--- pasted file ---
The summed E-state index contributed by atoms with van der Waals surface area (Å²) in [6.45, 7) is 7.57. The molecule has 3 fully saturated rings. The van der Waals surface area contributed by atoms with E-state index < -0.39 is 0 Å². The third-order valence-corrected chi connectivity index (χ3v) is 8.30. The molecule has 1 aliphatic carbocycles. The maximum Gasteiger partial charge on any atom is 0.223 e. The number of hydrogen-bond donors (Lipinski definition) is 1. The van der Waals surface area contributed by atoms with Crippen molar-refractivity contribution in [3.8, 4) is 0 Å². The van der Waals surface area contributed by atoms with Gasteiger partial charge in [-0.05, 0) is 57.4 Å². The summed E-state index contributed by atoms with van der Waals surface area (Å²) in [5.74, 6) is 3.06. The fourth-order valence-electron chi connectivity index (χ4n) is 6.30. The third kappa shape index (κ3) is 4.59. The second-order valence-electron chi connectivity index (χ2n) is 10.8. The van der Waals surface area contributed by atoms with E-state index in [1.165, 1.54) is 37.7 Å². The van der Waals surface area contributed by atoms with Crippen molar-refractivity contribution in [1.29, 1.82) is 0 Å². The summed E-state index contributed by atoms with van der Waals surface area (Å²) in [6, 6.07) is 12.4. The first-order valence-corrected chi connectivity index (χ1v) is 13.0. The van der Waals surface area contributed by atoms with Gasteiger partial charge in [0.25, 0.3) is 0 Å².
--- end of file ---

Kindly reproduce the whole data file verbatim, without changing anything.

The summed E-state index contributed by atoms with van der Waals surface area (Å²) in [6.45, 7) is 7.57. The molecule has 3 fully saturated rings. The van der Waals surface area contributed by atoms with E-state index < -0.39 is 0 Å². The third-order valence-corrected chi connectivity index (χ3v) is 8.30. The molecule has 1 aliphatic carbocycles. The maximum Gasteiger partial charge on any atom is 0.223 e. The number of hydrogen-bond donors (Lipinski definition) is 1. The van der Waals surface area contributed by atoms with Crippen molar-refractivity contribution in [3.8, 4) is 0 Å². The van der Waals surface area contributed by atoms with Gasteiger partial charge in [-0.05, 0) is 57.4 Å². The summed E-state index contributed by atoms with van der Waals surface area (Å²) in [5.74, 6) is 3.06. The fourth-order valence-electron chi connectivity index (χ4n) is 6.30. The third kappa shape index (κ3) is 4.59. The second-order valence-electron chi connectivity index (χ2n) is 10.8. The van der Waals surface area contributed by atoms with E-state index in [1.165, 1.54) is 37.7 Å². The van der Waals surface area contributed by atoms with Crippen molar-refractivity contribution in [1.29, 1.82) is 0 Å². The summed E-state index contributed by atoms with van der Waals surface area (Å²) in [6, 6.07) is 12.4. The first-order valence-corrected chi connectivity index (χ1v) is 13.0. The van der Waals surface area contributed by atoms with Gasteiger partial charge in [0.25, 0.3) is 0 Å².